Flow Measurement and Instrumentation
Magnetic resonance (MR) imaging is a well-known diagnostic imaging modality. In addition to its high-quality imaging capabilities, hydrogen-based MR can also provide non-invasively the velocity of water-based fluids in all three spatial directions (through-plane and in-plane) in an image. Many previous studies showed that MR velocity imaging can accurately measure the through-plane velocity. The aim of this study was to evaluate how reliable are the in-plane velocity measurements in an image. The axial velocity of water in horizontal tubes (inner diameter: 14.7–26.2 mm) was measured with segmented (fast) and non-segmented (slow) k-space MR velocity imaging using: (a) an imaging slice placed perpendicular to the tube axis with through-plane velocity-encoding; and (b) an imaging slice placed parallel to the tube axis with in-plane velocity-encoding. The two planes intersected along the vertical tube-centerline. The flow rate was accurately quantified (mean error plane velocity profiles were not significantly different from the through-plane profiles (mean difference =6%, correlation coefficients >0.98). There was no significant difference between the velocity profiles from the segmented and the non-segmented sequences (mean difference 0.95). The results of this study suggest that fast MR velocity imaging can measure the in-plane velocity in an image with reliability.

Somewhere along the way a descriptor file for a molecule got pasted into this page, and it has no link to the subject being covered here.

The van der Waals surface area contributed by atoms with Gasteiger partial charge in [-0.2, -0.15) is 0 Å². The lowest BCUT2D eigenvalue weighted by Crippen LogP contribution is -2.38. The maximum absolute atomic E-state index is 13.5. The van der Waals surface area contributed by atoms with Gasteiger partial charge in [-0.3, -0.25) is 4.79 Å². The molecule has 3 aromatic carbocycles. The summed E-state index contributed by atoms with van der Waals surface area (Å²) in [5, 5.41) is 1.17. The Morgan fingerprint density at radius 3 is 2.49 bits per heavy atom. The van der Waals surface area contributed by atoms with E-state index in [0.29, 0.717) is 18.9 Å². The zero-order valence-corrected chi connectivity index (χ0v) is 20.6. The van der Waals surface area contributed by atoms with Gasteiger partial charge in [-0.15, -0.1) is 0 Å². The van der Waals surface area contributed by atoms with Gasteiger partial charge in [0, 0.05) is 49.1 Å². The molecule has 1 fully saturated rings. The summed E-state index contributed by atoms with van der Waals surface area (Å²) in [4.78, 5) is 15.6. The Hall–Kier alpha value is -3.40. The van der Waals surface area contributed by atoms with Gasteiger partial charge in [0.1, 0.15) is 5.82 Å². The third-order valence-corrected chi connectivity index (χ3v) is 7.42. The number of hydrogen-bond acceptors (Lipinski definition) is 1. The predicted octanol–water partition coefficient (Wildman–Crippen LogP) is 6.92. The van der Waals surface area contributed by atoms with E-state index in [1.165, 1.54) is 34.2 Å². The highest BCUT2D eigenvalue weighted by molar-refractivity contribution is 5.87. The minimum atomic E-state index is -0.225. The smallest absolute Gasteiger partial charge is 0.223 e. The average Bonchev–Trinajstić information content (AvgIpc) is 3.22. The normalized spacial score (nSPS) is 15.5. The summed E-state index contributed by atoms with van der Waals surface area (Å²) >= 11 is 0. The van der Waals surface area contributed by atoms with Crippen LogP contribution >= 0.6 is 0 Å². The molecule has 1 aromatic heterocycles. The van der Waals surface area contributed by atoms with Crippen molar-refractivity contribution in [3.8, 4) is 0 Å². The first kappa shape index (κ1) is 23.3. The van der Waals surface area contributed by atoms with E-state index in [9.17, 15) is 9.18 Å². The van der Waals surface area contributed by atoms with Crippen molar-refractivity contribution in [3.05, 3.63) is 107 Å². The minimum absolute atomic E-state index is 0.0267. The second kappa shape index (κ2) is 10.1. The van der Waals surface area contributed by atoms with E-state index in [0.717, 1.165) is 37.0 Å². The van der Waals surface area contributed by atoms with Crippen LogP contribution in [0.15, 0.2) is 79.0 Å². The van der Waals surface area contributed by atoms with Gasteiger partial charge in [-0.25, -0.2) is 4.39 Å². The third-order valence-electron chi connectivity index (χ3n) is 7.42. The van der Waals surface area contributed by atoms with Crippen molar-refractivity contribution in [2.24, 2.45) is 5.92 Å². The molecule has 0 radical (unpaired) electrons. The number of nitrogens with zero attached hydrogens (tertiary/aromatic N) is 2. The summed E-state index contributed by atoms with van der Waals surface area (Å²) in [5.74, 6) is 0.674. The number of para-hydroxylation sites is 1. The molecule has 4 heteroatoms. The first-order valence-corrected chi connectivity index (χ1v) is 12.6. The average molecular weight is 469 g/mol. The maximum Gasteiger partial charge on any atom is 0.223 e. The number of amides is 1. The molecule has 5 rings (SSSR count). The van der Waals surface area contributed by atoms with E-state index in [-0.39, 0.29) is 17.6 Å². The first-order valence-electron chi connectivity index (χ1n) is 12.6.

Zhang, Haosen; Halliburton, Sandra S.; Venkatachari, Andan K.; Setser, Randolph M.; White, Richard D.; and Chatzimavroudis, George P., "Reliable In-Plane Velocity Measurements With Magnetic Resonance Velocity Imaging" (2006). Chemical & Biomedical Engineering Faculty Publications. 74.
Zhang, H., Halliburton, S. S., Venkatachari, A. K., Setser, R. M., White, R. D., , & Chatzimavroudis, G. P. (2006). Reliable in-plane velocity measurements with magnetic resonance velocity imaging. Flow Measurement and Instrumentation, 17(2), 75-80. doi:10.1016/j.flowmeasinst.2005.11.003
NOTICE: this is the author’s version of a work that was accepted for publication in Flow Measurement and Instrumentation. Changes resulting from the publishing process, such as peer review, editing, corrections, structural formatting, and other quality control mechanisms may not be reflected in this document. Changes may have been made to this work since it was submitted for publication. A definitive version was subsequently published in Flow Measurement and Instrumentation, 17, 2, (April 2006) DOI 10.1016/j.flowmeasinst.2005.11.003